Although the evaluations required under the federal demonstration statute are in an early stage, the demonstrations permitted to date have already led some observers to suggest that Congress should give states the flexibility to routinely modify certain aspects of current Medicaid law, without having to obtain special demonstration authority. It remains to be seen whether Congress will do so, either through targeted reforms or as part of far more sweeping changes that deeply reduce federal funding to the states — changes that have been recommended by House Speaker Paul Ryan (R-WI)2 and presidential candidate Donald Trump. But setting aside the ultimate scope of Medicaid reform, the question of whether to modify Medicaid’s traditional coverage terms for the poor is a vital one in its own right, given the tens of millions of people who depend on it because they are living in poverty.
Although the approved demonstrations vary in certain respects, they have some common features. For example, the experiments make the poor pay more for their coverage, imposing premiums of up to 2% of income for beneficiaries with incomes between 100% and 138% of the federal poverty level. Traditional Medicaid rules, by contrast, establish 150% of the federal poverty level as the lowest threshold for premiums. Some state demonstrations extend the charging of premiums to people with below-poverty incomes; Indiana expects premium payments even from people with no visible income.
Imposing premiums on beneficiaries with incomes between 100% and 138% of the poverty level brings Medicaid policy into alignment with the policy of the new insurance marketplace, where premium subsidies and payment responsibilities begin at the poverty level. In a state that had not expanded Medicaid, the argument goes, people would be responsible responsible for premium payments; in exchange for expanding Medicaid, states should therefore get to use the same threshold that applies to tax-credit assistance.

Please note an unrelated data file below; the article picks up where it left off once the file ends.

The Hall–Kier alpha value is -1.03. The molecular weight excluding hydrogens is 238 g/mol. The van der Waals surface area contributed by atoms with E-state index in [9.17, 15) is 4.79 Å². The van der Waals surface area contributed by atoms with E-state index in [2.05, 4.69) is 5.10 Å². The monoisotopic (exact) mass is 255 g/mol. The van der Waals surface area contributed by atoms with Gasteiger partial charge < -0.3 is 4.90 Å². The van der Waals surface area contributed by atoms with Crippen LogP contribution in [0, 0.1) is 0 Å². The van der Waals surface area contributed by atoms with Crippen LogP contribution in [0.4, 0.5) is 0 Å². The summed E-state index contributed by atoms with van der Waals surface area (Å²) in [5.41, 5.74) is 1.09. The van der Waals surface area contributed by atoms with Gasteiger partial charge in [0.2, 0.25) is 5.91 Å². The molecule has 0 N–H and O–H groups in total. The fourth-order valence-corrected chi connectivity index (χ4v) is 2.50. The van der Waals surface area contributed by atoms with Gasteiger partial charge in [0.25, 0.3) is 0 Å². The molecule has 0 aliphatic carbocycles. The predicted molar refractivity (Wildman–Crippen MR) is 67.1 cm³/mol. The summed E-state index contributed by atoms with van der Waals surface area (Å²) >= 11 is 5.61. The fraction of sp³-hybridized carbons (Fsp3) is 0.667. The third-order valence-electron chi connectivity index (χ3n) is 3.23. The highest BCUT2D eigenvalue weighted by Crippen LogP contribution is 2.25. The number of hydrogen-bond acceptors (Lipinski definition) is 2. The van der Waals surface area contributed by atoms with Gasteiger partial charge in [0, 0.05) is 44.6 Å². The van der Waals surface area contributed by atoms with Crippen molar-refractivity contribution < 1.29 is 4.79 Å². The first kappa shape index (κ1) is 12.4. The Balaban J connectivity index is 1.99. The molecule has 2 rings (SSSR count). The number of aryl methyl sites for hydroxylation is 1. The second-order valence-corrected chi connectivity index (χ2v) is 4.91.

But these experiments come at a time of mounting concern over whether even subsidized marketplace premiums are too high for Americans with low incomes.3 Furthermore, nothing in the Affordable Care Act’s tax-subsidy structure permits the charging of premiums to people living below the poverty line. Since evaluations are in an early stage, we don’t yet know how allowing states to charge poor people premiums will affect access to and continuity of coverage in this population, but past research suggests that poor populations are highly sensitive to out-of-pocket burdens, even when care is necessary.4 The question of whether to loosen Medicaid’s premium rules demands far closer examination before the law is changed permanently.